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Protests in Vietnam Could Shift Chinese Investment to Cambodia


A protester gestures as he marches during an anti-China protest in Vietnam's southern Ho Chi Minh city, May 18, 2014.

A protester gestures as he marches during an anti-China protest in Vietnam's southern Ho Chi Minh city, May 18, 2014.

Cambodia could benefit economically from anti-Chinese protests in Vietnam, experts say.

Some 1,500 Chinese have fled Vietnam in the past week, following demonstrations by protesters angered by Chinese oil exploration in the contentious South China Sea.

At least 15 factories in Vietnam were attacked.

It has not hurt trade relations with either country, but it could mean more Chinese investment, Ken Ratha, a spokesman for the Ministry of Commerce, said. “Especially those who have already invested in Vietnam.”

Cheng Hong Bo, a spokesman for the Chinese Embassy, said some investors who fled the country could stay in Cambodia, but he also said some have already returned to Vietnam.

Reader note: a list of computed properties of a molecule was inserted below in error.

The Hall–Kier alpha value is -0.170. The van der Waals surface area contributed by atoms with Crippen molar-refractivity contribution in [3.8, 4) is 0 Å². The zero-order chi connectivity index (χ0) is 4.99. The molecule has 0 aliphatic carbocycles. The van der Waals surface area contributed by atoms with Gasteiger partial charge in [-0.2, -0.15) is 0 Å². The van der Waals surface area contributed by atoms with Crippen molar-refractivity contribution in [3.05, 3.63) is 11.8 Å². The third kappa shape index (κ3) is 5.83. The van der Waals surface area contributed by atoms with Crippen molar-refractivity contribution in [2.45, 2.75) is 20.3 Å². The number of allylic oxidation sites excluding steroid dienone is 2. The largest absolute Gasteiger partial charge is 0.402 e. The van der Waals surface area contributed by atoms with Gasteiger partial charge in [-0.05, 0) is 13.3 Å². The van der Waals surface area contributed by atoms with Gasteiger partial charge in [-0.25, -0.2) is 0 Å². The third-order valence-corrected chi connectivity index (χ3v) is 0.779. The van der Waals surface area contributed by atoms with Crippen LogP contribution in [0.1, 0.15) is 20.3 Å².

Cambodia’s history is deeply intertwined with both nations, including during the Khmer Rouge period, when Cambodian communists received help from both at different times.

Today, both are major trade partners, while China is a major provider of aid, second only to Japan.

Trade between Cambodia and Vietnam reached $3.43 billion in 2013. Between Cambodia and China, that figure was about $3 billion.

Vietnamese tourists ranked first in 2013, with 850,000, followed by Chinese, at 460,000.

“Tourism from China has not been affected yet, as they travel by air, as do tourists from Vietnam,” Tourism Minister Thong Khon said. “But we are closely observing whether tourists who transit through Vietnam are declining.”

Politically, both communist countries retain close ties to Cambodia, at a critical time, when the current government is under pressure from the opposition and the West to continue democratic reforms.

The ruling Cambodian People’s Party needs both to stay in power, said Chheang Vannarith, a lecturer at the University of Leeds in London. The ongoing dispute “affects the political climate in Cambodia,” particularly between camps that are closer to either Hanoi or Beijing, he said.

Koy Kuong, a spokesman for the Ministry of Foreign Affairs, said both sides were “friends.” “Cambodia hopes any problem will be resolved peacefully,” he said. “We remain neutral.”
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